The action on this show is alright. Jefferson has more than just blasting people with lightning bolts. His hand-to-hand stuff is really cool. He adds a shock to each punch making the scenes feel powerful and flashy.

I actually thought the plot took quite a bit from the Netflix series Daredevil, both in style and a few of the points. Of course, there’s enough differences, but I could see the inspirations.

Black Lightning has a different tone from the rest of the CW shows. The drama is kept focused on the problem. The side plots usually are related in some way to the main plot, too. The characters feel more mature and smart. They talk things out, and even when they’re upset with each other, they still try to work through it without dragging everything else down.

The antagonists in the show are great, too. Tobias Whale is threatening, and he has some cool henchpeople. There’s also a shadowy government organization going around. They both have different feels, but both are good additions. They intersect without crowding each other. The pacing of the show is pretty good, overall.

Looking forwards to some more Black Lightning.


Now, of course there will be multiple movies on similar subjects, but I still can’t help but compare this movie to The Book of Life, another animated film about the Day of the Dead. The Book of Life was great, and I think it made Coco less wondrous for it. Oh well. Coco is still really good.

This movie is about family, following dreams and all that. I would say the story isn’t all that surprising. But it’s told in a great backdrop of the Day of the Dead. Things are colorful, imaginative and fantastic all around. The regular world is alright. It’s normal.

The story is about Miguel, a young boy that wants to become a musician. Unfortunately, his family hates music because their great, great grandfather ran away to become a musician and never returned, forcing the great, great grandmother to handle the family all on her own. Oh, Coco? Coco is the name of his great grandmother. There is a good reason why her name is in the title, though.

Since he goes to the land of the dead, of course we’ll be seeing Miguel’s ancestors. He gets drawn into the land of the dead, a wonderfully realized place that is full of life and fun. The characters there are fantastic. I had fun watching everyone Miguel meets, especially his great, great grandmother and great, great grandfather.

The plot is pretty normal, though. Nothing really surprising going on there, which I think is unfortunate. I’ll go a bit more into it in the spoiler area. But Coco is a fine movie with a more normal plot. It is brought to life by some great characters and a great world.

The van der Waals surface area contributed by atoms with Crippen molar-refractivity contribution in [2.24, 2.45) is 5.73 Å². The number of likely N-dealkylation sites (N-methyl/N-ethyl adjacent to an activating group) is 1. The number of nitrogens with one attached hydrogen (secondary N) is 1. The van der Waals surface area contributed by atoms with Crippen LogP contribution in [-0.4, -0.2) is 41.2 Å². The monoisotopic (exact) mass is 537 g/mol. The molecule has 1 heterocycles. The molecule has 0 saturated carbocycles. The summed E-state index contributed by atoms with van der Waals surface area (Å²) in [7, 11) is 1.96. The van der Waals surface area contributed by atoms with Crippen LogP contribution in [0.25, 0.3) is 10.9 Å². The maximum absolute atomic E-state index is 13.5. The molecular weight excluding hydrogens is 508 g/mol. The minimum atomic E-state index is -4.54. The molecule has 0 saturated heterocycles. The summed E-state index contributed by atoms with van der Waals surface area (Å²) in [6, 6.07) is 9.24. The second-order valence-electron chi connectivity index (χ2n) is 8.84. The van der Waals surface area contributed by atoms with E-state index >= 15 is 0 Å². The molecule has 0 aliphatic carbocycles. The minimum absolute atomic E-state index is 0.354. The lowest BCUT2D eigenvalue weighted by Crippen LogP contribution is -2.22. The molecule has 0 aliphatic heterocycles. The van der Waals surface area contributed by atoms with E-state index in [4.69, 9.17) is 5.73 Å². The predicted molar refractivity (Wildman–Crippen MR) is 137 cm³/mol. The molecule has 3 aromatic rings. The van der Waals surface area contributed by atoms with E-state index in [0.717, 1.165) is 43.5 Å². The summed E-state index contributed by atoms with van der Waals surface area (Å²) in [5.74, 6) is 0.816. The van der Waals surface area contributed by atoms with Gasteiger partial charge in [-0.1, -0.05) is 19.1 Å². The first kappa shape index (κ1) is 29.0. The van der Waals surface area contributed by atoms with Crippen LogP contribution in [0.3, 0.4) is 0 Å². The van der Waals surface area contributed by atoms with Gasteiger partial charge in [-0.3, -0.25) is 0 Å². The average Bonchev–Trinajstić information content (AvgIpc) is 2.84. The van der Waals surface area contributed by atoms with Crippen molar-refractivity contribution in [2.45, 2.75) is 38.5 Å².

Now for spoilers! Do not read beyond here.

So, the guy that you think is Miguel’s great great grandfather turns to to be a murderer! I wanted him to really be Miguel’s great great grandfather. But no, the movie takes the normal way out by having the lovable rascal that’s been helping Miguel through the land of the dead be his real great, great grandfather all along. I wanted to see what would have happened if his great, great grandfather had been a despicable guy.

But it is a movie that’s well worth seeing. It has music, heart and fun abound.

Avengers: Infinity War

Wowee. The final battle for the Infinity Stones begins. Thanos is now on the warpath, and he wants all sixe of them. I will try not to have too much spoiler information here. From the outset, Thanas is set up to be a huge threat. The main focus of the film is on him. We already know and love the heroes, now it is time to get to know the one that has been causing the bad events for much of the previous films.

Thanos has his group of super-powerful minions, each one considered a match for an Avenger. But the movie makes it clear that Thanos doesn’t really need them. He has them do some legwork, but he can handle everything by himself. After waiting so long, Thanos does not disappoint on strength, backstory, impact and presence. There’s no messing around with him.

Almost all of the heroes are around, from the space side to the Earth side. They’re divided into two teams for easier handling, with a smaller side team of Thor and a couple of others. It makes the large group feel manageable. With as many characters as is in the film, it doesn’t feel too crowded, and everyone gets a chance to shine. The movie knows who should play off one another for great effect. There are some interactions that I want to see, but what they showed was fun for all.